shay

shay

[shey]
noun Chiefly Dialect.
a chaise.

Origin:
1710–20; respelling and back formation from chaise (taken as plural)

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Collins
World English Dictionary
shay (ʃeɪ)
 
n
a dialect word for chaise
 
[C18: back formation from chaise, mistakenly thought to be plural]

Collins English Dictionary - Complete & Unabridged 10th Edition
2009 © William Collins Sons & Co. Ltd. 1979, 1986 © HarperCollins
Publishers 1998, 2000, 2003, 2005, 2006, 2007, 2009
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Etymonline
Word Origin & History

shay
1717, back-formation from chaise (q.v.) mistaken as a plural.
Online Etymology Dictionary, © 2010 Douglas Harper
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Encyclopedia Britannica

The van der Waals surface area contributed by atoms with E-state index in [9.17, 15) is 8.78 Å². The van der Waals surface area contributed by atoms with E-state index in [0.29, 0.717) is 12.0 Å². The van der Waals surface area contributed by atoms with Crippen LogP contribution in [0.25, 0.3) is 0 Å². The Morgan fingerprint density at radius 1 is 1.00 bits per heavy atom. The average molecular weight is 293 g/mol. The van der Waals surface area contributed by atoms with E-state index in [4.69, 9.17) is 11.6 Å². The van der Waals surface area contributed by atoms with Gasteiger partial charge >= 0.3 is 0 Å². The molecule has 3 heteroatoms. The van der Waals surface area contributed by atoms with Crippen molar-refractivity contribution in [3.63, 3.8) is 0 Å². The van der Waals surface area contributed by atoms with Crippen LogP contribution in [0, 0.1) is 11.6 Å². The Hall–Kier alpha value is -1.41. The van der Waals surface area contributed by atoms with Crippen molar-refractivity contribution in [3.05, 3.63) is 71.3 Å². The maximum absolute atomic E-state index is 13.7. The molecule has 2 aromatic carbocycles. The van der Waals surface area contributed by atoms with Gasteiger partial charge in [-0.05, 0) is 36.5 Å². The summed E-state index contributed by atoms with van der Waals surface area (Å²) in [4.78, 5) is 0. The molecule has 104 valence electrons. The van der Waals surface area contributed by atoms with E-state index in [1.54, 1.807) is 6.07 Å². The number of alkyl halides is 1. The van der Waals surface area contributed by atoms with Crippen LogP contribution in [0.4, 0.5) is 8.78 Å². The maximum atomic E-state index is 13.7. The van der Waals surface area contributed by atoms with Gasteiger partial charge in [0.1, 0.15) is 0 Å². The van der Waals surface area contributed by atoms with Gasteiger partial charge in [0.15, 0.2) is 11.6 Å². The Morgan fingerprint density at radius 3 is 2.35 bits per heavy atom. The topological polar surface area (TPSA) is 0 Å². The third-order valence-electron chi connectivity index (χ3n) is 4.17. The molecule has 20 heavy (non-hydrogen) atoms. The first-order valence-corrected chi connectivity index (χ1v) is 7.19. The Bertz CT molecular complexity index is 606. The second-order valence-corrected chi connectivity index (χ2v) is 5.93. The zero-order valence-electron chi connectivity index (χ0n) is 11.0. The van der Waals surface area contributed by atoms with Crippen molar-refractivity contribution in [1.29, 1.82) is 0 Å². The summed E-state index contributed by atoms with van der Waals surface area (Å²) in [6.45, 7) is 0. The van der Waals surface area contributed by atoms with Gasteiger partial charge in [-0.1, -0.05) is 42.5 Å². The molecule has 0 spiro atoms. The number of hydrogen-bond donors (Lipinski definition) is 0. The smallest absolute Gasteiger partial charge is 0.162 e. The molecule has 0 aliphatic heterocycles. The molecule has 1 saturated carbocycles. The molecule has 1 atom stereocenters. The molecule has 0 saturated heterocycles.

Encyclopedia

shay

(French: "chair"), originally a closed, two-wheeled, one-passenger, one-horse carriage of French origin, adapted from the sedan chair. The carrying poles, or shafts, were attached to the horse's harness in front and fixed to the axle in back. The body of the carriage was set in front of the axle with its bottom lower than the shafts. The chaise body's position between the shafts provided stability but made side doors impossible, so that the passenger had an awkward climb over (or else had to duck under) the shafts in order to enter the carriage by a front door that opened downward. At first, the passenger drove the horse from within; later, the chaise was managed by a driver riding the horse

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Encyclopedia Britannica, 2008. Encyclopedia Britannica Online.
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